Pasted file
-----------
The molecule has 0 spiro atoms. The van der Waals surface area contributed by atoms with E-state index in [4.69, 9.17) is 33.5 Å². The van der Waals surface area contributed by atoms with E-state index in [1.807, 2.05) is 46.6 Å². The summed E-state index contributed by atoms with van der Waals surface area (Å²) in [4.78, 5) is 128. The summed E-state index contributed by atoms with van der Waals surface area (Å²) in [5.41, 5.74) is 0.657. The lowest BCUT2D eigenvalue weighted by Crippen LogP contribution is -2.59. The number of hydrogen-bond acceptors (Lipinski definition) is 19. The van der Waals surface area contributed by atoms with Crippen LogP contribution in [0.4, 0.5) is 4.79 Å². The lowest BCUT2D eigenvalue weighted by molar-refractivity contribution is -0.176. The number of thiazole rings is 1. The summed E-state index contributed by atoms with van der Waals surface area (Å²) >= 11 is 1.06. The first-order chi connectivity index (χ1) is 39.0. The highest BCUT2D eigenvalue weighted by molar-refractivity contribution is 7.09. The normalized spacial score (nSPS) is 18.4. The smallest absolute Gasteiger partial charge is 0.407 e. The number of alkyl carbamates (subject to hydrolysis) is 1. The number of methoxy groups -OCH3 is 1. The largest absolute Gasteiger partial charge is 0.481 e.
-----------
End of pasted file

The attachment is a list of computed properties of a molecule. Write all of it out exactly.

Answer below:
The molecule has 0 spiro atoms. The van der Waals surface area contributed by atoms with E-state index in [4.69, 9.17) is 33.5 Å². The van der Waals surface area contributed by atoms with E-state index in [1.807, 2.05) is 46.6 Å². The summed E-state index contributed by atoms with van der Waals surface area (Å²) in [4.78, 5) is 128. The summed E-state index contributed by atoms with van der Waals surface area (Å²) in [5.41, 5.74) is 0.657. The lowest BCUT2D eigenvalue weighted by Crippen LogP contribution is -2.59. The number of hydrogen-bond acceptors (Lipinski definition) is 19. The van der Waals surface area contributed by atoms with Crippen LogP contribution in [0.4, 0.5) is 4.79 Å². The lowest BCUT2D eigenvalue weighted by molar-refractivity contribution is -0.176. The number of thiazole rings is 1. The summed E-state index contributed by atoms with van der Waals surface area (Å²) >= 11 is 1.06. The first-order chi connectivity index (χ1) is 39.0. The highest BCUT2D eigenvalue weighted by molar-refractivity contribution is 7.09. The normalized spacial score (nSPS) is 18.4. The smallest absolute Gasteiger partial charge is 0.407 e. The number of alkyl carbamates (subject to hydrolysis) is 1. The number of methoxy groups -OCH3 is 1. The largest absolute Gasteiger partial charge is 0.481 e.